BourguignonEdit

EtymologyEdit

From Latin cor.

NounEdit

côr m (plural côrs)

  1. heart

Franco-ProvençalEdit

EtymologyEdit

From Latin cor.

NounEdit

côr m (plural côrs)

  1. heart

FriulianEdit

EtymologyEdit

From Latin chorus, from Ancient Greek χορός (khorós, dance, chorus, choir).

PronunciationEdit

NounEdit

côr m (plural côrs)

  1. choir

SynonymsEdit


PortugueseEdit

NounEdit

côr f (plural côres)

  1. Obsolete spelling of cor (used in Portugal from 1911 to 1945 and in Brazil from 1943 to 1971).

WelshEdit

PronunciationEdit

Etymology 1Edit

From Latin chorus, from Ancient Greek χορός (khorós).

NounEdit

côr m or f (plural corau)

    1. choir in a church, host of angels, company of bards; assembly, council; tribe, host; religious community; choir, choral society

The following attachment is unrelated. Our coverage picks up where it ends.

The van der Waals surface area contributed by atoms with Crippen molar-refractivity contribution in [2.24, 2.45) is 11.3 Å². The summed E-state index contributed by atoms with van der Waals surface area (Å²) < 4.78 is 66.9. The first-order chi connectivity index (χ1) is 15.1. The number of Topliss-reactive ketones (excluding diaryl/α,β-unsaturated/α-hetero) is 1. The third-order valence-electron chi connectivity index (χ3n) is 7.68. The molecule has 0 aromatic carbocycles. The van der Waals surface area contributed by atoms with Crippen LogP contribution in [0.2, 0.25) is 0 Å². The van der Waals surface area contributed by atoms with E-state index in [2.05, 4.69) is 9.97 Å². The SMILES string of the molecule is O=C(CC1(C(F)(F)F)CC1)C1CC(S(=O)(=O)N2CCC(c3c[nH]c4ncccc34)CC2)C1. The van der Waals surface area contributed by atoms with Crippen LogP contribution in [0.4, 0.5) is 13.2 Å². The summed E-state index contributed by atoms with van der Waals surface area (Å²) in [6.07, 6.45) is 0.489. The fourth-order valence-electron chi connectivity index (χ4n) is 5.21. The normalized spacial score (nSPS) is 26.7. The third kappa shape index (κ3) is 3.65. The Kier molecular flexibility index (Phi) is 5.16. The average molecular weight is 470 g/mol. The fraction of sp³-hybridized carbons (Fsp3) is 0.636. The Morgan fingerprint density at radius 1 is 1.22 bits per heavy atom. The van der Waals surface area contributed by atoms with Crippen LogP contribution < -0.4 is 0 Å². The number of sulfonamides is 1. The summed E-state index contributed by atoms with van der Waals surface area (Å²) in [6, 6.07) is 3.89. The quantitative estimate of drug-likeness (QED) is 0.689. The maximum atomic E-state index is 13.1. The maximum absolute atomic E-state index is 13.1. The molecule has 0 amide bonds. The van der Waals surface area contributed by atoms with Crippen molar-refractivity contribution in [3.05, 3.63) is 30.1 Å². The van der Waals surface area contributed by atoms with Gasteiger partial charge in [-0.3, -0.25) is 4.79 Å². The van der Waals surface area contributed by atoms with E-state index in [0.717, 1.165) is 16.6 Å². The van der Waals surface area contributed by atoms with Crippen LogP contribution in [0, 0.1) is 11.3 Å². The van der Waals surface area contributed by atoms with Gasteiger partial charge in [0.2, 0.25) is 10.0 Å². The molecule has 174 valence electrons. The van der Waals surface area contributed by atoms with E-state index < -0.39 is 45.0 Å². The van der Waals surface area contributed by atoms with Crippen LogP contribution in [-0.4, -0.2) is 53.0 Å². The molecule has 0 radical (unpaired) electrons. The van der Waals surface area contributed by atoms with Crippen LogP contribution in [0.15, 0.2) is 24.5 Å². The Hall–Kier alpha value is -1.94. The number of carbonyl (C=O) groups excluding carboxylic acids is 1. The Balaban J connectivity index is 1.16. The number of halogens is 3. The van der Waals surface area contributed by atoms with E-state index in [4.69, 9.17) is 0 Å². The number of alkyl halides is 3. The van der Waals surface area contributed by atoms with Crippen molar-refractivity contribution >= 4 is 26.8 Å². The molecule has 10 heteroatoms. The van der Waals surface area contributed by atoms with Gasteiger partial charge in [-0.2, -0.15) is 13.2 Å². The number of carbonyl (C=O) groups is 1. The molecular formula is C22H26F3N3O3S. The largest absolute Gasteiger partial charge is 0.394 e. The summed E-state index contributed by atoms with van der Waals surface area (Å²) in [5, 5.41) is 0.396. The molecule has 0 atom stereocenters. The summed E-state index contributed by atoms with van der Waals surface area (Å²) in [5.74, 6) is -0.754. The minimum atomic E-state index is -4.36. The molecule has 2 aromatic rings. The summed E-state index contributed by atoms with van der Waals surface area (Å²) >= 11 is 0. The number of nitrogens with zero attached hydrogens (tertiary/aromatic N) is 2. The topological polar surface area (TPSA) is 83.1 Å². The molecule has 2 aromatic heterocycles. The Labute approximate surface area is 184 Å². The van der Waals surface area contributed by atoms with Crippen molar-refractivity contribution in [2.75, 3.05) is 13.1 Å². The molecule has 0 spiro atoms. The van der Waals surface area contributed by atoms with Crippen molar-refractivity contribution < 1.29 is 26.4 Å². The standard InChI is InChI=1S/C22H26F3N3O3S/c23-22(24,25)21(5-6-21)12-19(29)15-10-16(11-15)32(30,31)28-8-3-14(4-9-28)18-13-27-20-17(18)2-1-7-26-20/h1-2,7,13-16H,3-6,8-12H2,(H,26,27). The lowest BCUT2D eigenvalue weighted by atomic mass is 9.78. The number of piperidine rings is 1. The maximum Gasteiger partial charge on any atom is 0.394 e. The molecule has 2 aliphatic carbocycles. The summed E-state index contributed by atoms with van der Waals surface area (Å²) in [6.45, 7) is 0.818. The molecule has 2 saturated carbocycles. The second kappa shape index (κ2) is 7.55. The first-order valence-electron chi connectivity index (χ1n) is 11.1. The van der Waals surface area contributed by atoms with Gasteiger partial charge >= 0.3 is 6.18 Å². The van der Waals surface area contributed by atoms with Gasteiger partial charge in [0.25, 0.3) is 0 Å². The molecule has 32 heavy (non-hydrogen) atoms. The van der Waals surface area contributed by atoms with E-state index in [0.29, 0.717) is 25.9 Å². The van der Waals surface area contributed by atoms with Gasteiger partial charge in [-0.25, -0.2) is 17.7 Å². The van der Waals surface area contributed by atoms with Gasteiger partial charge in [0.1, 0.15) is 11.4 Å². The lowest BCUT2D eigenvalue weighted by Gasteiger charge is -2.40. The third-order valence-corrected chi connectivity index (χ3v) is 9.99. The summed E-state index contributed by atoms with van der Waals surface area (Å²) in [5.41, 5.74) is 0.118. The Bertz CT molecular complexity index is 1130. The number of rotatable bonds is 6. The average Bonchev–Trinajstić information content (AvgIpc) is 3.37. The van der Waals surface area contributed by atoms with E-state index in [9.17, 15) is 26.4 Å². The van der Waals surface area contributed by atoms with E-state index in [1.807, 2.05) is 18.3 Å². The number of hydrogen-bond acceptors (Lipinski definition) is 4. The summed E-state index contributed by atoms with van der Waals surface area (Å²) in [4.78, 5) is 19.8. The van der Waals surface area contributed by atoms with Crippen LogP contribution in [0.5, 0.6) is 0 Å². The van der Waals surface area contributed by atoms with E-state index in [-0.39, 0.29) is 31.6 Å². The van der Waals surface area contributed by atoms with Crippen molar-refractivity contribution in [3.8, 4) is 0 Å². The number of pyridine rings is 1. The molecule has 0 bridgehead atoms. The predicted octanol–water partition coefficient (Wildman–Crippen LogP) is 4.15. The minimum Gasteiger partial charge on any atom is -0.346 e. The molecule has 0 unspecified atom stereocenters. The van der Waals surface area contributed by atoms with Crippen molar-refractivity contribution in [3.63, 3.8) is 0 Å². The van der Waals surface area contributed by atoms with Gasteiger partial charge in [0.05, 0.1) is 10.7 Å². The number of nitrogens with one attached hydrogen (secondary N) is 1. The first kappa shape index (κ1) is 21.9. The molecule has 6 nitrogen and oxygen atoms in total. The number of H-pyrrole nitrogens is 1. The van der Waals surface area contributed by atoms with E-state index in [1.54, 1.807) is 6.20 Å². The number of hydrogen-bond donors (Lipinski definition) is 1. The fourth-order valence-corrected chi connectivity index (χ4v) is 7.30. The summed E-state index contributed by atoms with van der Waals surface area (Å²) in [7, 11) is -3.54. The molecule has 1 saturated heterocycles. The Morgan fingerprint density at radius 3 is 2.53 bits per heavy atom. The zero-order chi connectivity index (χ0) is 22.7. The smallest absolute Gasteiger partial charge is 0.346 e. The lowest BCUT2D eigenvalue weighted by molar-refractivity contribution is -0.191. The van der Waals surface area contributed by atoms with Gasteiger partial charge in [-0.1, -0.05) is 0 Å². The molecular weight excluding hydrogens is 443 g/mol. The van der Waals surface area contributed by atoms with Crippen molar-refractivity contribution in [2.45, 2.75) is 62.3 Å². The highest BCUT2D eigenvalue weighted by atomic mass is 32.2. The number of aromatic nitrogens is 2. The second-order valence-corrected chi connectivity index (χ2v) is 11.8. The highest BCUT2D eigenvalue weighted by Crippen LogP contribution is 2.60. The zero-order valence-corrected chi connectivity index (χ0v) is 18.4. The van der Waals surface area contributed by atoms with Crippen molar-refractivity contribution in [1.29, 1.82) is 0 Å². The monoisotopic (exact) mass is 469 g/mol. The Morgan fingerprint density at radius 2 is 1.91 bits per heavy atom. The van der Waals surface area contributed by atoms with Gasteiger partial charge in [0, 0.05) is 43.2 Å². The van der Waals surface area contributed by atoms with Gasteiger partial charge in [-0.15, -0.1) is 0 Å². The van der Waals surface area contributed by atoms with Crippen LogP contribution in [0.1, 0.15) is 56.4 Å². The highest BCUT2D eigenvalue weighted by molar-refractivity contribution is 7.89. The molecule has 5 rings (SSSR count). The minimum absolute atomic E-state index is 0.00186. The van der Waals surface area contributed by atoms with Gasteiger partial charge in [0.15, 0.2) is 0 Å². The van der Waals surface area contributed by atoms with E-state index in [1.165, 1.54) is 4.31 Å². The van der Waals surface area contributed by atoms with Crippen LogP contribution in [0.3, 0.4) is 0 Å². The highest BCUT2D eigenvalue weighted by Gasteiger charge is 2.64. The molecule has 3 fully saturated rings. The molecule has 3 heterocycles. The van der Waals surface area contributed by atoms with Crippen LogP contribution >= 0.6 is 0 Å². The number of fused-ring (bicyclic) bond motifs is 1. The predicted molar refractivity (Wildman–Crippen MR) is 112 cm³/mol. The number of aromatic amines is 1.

2. (Christianity) a society that was both a convent and a seminary, conventual college
    3. faculty, profession
  1. crib, stall
    1. pew (in a church or chapel), stall, box (in a theatre, etc.)
    2. reading-pew, lectern
  2. song
  3. chancel, choir, sanctuary; court; circle, compass, range
Derived termsEdit

Etymology 2Edit

Semantic loan from English quire, falsely interpreted in the sense ‘choir’.

NounEdit

côr m (plural corau)

  1. quire (of paper)

MutationEdit

Welsh mutation
radical soft nasal aspirate
côr gôr nghôr chôr
Note: Some of these forms may be hypothetical. Not every
possible mutated form of every word actually occurs.

ReferencesEdit

  • R. J. Thomas, G. A. Bevan, P. J. Donovan, A. Hawke et al., editors (1950–present) , “côr”, in Geiriadur Prifysgol Cymru Online (in Welsh), University of Wales Centre for Advanced Welsh & Celtic Studies